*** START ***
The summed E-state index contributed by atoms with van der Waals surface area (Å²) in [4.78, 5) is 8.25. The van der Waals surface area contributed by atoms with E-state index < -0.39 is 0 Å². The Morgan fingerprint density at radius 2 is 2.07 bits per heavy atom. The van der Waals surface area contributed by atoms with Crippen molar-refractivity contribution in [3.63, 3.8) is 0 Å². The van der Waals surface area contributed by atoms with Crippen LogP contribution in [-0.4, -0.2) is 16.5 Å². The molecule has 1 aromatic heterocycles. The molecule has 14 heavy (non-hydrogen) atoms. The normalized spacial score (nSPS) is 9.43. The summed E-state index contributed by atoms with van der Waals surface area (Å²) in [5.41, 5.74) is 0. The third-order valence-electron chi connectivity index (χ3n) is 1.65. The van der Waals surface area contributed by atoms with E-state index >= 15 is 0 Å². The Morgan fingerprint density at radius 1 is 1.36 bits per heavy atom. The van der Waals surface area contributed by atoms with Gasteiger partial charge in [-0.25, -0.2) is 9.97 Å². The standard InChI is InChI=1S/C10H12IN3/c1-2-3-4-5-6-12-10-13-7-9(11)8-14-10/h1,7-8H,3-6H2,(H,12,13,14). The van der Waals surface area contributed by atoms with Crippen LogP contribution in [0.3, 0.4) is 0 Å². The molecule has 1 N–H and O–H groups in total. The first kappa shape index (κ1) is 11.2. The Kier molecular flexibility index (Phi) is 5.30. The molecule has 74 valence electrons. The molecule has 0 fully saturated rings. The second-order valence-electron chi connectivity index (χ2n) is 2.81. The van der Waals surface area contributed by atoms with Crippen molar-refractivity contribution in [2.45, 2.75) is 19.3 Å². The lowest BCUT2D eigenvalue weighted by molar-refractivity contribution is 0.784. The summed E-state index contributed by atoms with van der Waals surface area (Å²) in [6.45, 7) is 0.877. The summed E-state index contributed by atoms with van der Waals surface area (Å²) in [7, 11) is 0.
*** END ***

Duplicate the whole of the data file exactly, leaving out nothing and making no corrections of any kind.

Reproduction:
The summed E-state index contributed by atoms with van der Waals surface area (Å²) in [4.78, 5) is 8.25. The van der Waals surface area contributed by atoms with E-state index < -0.39 is 0 Å². The Morgan fingerprint density at radius 2 is 2.07 bits per heavy atom. The van der Waals surface area contributed by atoms with Crippen molar-refractivity contribution in [3.63, 3.8) is 0 Å². The van der Waals surface area contributed by atoms with Crippen LogP contribution in [-0.4, -0.2) is 16.5 Å². The molecule has 1 aromatic heterocycles. The molecule has 14 heavy (non-hydrogen) atoms. The normalized spacial score (nSPS) is 9.43. The summed E-state index contributed by atoms with van der Waals surface area (Å²) in [5.41, 5.74) is 0. The third-order valence-electron chi connectivity index (χ3n) is 1.65. The van der Waals surface area contributed by atoms with E-state index >= 15 is 0 Å². The Morgan fingerprint density at radius 1 is 1.36 bits per heavy atom. The van der Waals surface area contributed by atoms with Gasteiger partial charge in [-0.25, -0.2) is 9.97 Å². The standard InChI is InChI=1S/C10H12IN3/c1-2-3-4-5-6-12-10-13-7-9(11)8-14-10/h1,7-8H,3-6H2,(H,12,13,14). The van der Waals surface area contributed by atoms with Crippen LogP contribution in [0.3, 0.4) is 0 Å². The molecule has 1 N–H and O–H groups in total. The first kappa shape index (κ1) is 11.2. The Kier molecular flexibility index (Phi) is 5.30. The molecule has 74 valence electrons. The molecule has 0 fully saturated rings. The second-order valence-electron chi connectivity index (χ2n) is 2.81. The van der Waals surface area contributed by atoms with Crippen molar-refractivity contribution in [2.45, 2.75) is 19.3 Å². The lowest BCUT2D eigenvalue weighted by molar-refractivity contribution is 0.784. The summed E-state index contributed by atoms with van der Waals surface area (Å²) in [6.45, 7) is 0.877. The summed E-state index contributed by atoms with van der Waals surface area (Å²) in [7, 11) is 0.